Recycle DVD Cases: Can You Recycle DVD & Blu-Ray Cases?

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Yes, it is possible to recycle DVD and Blu-Ray cases, but the plastic parts are rarely accepted in your curbside recycling programs. Instead, check your local recycling center, donate or give them away, or repurpose them.

DVD cases stacked on a shelf

What are DVD cases made out of?

The standard black clamshell design is made from plastic: polypropylene, or PP 5, for the hard part, and polyethylene terephthalate, or PET 1, for the translucent film. Because these often aren’t accepted curbside they have low recycling rates, which contributes to waste and pollution. The paper inside is just that – paper – and can be easily removed and recycled.

What about Blu-rays?

Blu-ray cases are made of the same materials as cd cases: polypropylene, or PP 5, for the hard part, and polyethylene terephthalate, or PET 1, for the translucent film. The blue color is simply a marketing device to distinguish them from their DVD counterparts.

And what about Jewel cases?

Jewel cases are the square, often clear (although they can come in many colors) plastic cases that are used for music CDs, but you’ll also find if you purchase blank DVD-Rs. These are made from injection-molded polystyrene, or PS 6. Styrofoam recycling is more widespread, so you may be able to leave these at the curbside.

Is throwing away DVD & Blu-Ray cases bad for the environment?

Yes, trashing your case is bad for the environment. Because they are plastic, they do not decompose, and so any sent to landfill will remain there long after the owner has gone! Additionally, should the waste end up in an incinerator, these plastics make noxious fumes that are bad for both the environment and human health.

While throwing your old ones in the trash and calling it a day may seem like a convenient option, if you can recycle them, both your health and the earth will thank you.

How are DVD & Blu-Ray cases recycled?

While the process isn’t necessarily widespread, the PP 5 and PP 6 plastics can be melted down and formed into new products like electronics, toys, and building materials. These hard plastics are commonplace, and there is no shortage of products being made that can take advantage of them. The issue is that the cost of recycling means it is often cheaper to create new plastic products rather than recycling existing ones.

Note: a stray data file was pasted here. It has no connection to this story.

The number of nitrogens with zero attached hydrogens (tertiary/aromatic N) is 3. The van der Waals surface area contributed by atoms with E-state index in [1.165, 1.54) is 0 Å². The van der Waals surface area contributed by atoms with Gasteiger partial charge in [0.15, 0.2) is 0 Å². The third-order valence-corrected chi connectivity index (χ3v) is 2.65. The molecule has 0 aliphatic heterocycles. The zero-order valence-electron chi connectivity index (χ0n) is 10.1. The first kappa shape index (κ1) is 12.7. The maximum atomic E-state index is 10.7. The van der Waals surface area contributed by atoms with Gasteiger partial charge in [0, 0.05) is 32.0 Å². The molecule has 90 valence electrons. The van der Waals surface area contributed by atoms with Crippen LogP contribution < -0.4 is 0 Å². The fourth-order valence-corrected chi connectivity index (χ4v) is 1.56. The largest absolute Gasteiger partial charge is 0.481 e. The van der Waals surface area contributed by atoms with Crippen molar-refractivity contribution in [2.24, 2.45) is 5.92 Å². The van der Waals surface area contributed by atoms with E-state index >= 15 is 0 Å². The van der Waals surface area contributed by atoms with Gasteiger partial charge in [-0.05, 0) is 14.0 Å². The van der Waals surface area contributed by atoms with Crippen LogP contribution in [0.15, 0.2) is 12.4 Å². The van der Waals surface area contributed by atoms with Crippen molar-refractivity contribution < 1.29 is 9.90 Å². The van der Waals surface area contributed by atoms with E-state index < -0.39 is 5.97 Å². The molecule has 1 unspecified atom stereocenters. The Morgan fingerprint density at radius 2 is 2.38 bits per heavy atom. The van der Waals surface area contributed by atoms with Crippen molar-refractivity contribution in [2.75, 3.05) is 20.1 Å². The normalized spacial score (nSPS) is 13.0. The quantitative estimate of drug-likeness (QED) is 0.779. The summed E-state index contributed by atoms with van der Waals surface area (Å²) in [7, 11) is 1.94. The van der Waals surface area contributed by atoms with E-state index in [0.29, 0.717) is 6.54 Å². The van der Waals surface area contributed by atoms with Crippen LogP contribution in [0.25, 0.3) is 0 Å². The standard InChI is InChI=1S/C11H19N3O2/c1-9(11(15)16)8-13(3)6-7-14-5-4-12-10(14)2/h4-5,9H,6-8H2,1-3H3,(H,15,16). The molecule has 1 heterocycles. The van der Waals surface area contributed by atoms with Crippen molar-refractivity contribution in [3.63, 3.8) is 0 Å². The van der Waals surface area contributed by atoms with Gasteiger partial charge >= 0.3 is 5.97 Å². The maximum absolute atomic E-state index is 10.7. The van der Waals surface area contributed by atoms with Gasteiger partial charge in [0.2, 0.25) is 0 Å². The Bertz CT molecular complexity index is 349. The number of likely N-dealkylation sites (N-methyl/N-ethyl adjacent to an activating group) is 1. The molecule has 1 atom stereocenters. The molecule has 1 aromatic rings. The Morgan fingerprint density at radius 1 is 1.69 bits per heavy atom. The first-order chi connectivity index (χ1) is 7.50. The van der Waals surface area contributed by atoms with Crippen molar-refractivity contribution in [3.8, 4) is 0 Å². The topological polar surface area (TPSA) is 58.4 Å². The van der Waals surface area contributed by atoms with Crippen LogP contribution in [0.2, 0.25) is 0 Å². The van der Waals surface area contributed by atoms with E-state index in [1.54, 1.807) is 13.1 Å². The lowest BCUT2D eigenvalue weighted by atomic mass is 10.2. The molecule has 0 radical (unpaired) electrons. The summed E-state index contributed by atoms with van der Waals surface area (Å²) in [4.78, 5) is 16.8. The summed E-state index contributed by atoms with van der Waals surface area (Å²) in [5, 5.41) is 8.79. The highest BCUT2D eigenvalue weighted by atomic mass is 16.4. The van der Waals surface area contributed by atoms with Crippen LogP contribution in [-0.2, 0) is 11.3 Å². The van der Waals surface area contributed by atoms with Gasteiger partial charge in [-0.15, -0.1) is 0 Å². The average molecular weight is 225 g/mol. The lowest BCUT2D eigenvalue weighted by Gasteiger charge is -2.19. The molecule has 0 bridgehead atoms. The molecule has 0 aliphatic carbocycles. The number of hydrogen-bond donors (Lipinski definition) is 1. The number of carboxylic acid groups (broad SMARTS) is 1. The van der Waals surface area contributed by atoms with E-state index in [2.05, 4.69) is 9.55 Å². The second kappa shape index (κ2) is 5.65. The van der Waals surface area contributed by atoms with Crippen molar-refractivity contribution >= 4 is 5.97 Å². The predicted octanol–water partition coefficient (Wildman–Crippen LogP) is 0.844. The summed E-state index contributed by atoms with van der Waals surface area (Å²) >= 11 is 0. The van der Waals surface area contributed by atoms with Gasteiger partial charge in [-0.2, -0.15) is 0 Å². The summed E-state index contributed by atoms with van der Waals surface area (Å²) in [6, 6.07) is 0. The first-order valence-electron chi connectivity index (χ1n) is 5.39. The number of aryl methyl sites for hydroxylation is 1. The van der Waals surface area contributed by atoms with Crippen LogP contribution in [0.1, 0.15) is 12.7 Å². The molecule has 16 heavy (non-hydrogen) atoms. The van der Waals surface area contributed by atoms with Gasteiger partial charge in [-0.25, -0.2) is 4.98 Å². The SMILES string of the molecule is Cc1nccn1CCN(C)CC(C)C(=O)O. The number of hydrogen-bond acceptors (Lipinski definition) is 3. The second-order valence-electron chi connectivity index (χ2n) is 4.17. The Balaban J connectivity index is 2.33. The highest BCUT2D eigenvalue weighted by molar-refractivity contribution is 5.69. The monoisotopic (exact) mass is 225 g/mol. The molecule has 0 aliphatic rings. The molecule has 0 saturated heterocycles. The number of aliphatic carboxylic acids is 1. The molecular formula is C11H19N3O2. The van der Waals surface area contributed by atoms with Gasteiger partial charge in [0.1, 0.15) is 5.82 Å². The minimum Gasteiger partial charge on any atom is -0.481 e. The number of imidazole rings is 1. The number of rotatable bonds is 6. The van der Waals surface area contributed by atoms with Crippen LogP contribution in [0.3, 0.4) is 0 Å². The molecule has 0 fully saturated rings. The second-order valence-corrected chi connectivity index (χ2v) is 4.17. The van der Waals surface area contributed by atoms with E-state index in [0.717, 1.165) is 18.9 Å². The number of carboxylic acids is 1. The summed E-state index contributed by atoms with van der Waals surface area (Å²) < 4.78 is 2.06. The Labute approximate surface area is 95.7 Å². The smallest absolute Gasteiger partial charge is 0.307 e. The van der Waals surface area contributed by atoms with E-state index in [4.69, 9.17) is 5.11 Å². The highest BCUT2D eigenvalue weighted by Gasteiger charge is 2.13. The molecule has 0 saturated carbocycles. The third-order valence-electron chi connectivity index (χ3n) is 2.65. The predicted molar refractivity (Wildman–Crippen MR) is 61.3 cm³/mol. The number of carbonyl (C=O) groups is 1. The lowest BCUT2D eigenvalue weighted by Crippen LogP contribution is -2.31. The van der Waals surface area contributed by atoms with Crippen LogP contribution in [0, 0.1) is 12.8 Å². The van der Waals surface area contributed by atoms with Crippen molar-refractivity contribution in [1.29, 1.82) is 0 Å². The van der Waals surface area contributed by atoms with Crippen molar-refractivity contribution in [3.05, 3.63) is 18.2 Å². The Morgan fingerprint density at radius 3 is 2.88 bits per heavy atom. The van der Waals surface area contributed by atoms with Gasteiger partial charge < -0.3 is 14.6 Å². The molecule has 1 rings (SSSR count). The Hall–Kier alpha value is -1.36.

Where can I recycle DVD and Blu-Ray cases?

While PET 1 (used to make CD jewel cases) is accepted in most curbside programs, but only a tiny percentage of curbside programs will recycle the PP 5 and PS 6 used for DVD cases. Some recycling centers will accept these in their recycling program if you take them yourself, but unfortunately this solution still isn’t hugely common. You may need to find alternative uses for them rather than throwing them away.

How to Reduce Your DVD Case Waste

When local recycling centers won’t take your cases, you need to take other steps to reduce your waste. We recommend the following:

  1. Take care of your cases – If you can’t recycle them, you want to keep them in a usable state so they can be reused; a broken case will probably end up in a landfill. Taking care of them also makes it more likely you can give away or sell unwanted DVDs at a later date.
  2. Sell or give away unwanted DVDs or Blu-Rays – Give your DVDs and Blu-Rays to charity or sell them on so that someone else can use them. As long as the discs are being reused, they’re not creating waste. 
  3. Give them away – Try your local thrift shops. These stores often receive loose DVDs without a case. Your case could be reused by these DVDs a home. You may also want to try advertising on social media as some people may need cases (even without contents) to provide protection for their own loose CDs and DVDs.
  4. Only buy what you need – Do you need another film? Could you use streaming services instead? Don’t buy DVDs and their cases if you’re going to get rid of it 12 months later. DVDs and their case are for life – not just for Christmas!

When all else fails, get creative and try to upcycle your old cases as something else. Here are a few ideas:

  • Travel set for kids – Put a small game or some lego in the case to create a handy game for long journeys. Checkers, anyone?
  • Chic photo wall – Replace the DVD artwork with your own photos; use several to create a photo wall.
  • Large dominoes – Turn excess cases into large dominoes; great for garden parties.

What About The CDs and DVDs?

Of course, you also need to do something with the CDs, DVDs, and Blu-Rays themselves, which are made of polycarbonate plastic. Click here to get some ideas, such as creating disco balls!